Inadequate Resources Hindering Nile Basin Preservation

The Nile Basin Countries have been urged to provide adequate resources to maintain infrastructures put in place to monitor and collect data used to preserve the Basin area. This was at the closing of the first phase of the Hydromet Project and Strategic Water Resources workshop held at Speke Resort Munyonyo on Thursday.

During the workshop Sowedi Ssewagudde the acting Commissioner in charge of International and Trans-border Water Affairs from the Ministry of Water and Environment said member states come together to develop common policies and also replicate efforts of member countries to protect the Nile Basin from being exploited and degraded.

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The commissioner also said that there is a need to develop common products that can help all members, they also hope to begin issuing forecasts or generating the state of the basin when using the same procedures to generate the information for easy communication among members’ countries.

“If we use different methodologies the chances are that we shall come up with different products and that can be a source of conflict”. Ssewagudde stated.

However, Ssewagudde showed concern about inadequate resources provided by some member countries to maintain the infrastructures like Hydromet stations which are built in every member country.

Each member country is supposed to provide 6 Million Euros to the Nile Basin Initiative used to maintain Hydromet stations which help to collect data that is used for water resources management, development, and transboundary cooperation of the Nile Basin.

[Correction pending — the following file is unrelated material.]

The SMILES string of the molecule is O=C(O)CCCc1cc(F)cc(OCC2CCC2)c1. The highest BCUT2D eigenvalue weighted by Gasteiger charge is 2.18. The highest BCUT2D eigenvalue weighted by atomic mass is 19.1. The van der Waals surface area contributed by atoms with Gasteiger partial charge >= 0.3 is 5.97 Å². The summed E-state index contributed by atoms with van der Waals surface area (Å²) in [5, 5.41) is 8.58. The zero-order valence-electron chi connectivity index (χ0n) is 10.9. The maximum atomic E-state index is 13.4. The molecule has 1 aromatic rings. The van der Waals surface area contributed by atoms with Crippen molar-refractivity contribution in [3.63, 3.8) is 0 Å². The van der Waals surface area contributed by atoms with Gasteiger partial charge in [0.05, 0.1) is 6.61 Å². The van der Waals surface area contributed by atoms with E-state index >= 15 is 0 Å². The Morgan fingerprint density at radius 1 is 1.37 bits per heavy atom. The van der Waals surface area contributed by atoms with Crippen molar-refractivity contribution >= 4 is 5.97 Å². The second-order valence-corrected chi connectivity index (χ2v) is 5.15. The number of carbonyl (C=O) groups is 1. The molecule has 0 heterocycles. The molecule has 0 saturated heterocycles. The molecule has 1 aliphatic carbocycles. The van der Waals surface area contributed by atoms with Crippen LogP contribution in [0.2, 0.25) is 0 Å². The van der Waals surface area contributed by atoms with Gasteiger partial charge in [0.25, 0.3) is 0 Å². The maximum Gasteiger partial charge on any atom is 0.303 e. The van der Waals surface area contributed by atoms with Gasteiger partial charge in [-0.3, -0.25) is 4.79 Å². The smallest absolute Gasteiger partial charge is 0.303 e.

Sylvester Anthony Matemu the Executive Director of the Nile Basin Secretariat said that the impact of climate change has pushed the Nile Basin Initiative to come up with different strategies to manage the basin area.

According to the executive director, there is a need to consider water security, climate adaptation, and food security among others. There is also a need to understand how much water is in the Nile to manage the issues of water security.

He adds that now they have installed Hydromet monitoring stations within all the member countries of the Nile Basin and they want to make sure that they install 60 monitoring stations in all member countries to have data that will enable discussion-making and understanding better the requirements at different sectors like irrigation for food security, Environment, Hydropower among others with funding from European Union BMZ.

It’s the countries’ responsibility to buy the monitoring stations and to rehabilitate them Matemu said that the Nile Basin Secretariat has built the capacity of the staff of the countries and given them state-of-the-art technology to access data which will help policymakers to make discussions.

 “If you wanted to contract a road, you need hydrologic data for designing so that you can find out how much water is passing through the wetland so that you can design the proper bridges that can’t be washed away by rains, it’s the responsibility of Ministry of water in each country to provide that data”. The executive director stated  

 The Nile Basin Initiative was constituted in 1999 with 10 member states which include Uganda, Rwanda, Democratic Republic of Congo, Ethiopia, Sudan, South Sudan, Tanzania, Burundi and Egypt, and Kenya with a population of 272 million people in the basin area and with 3.2 million square kilometers long. 

By FK Male 

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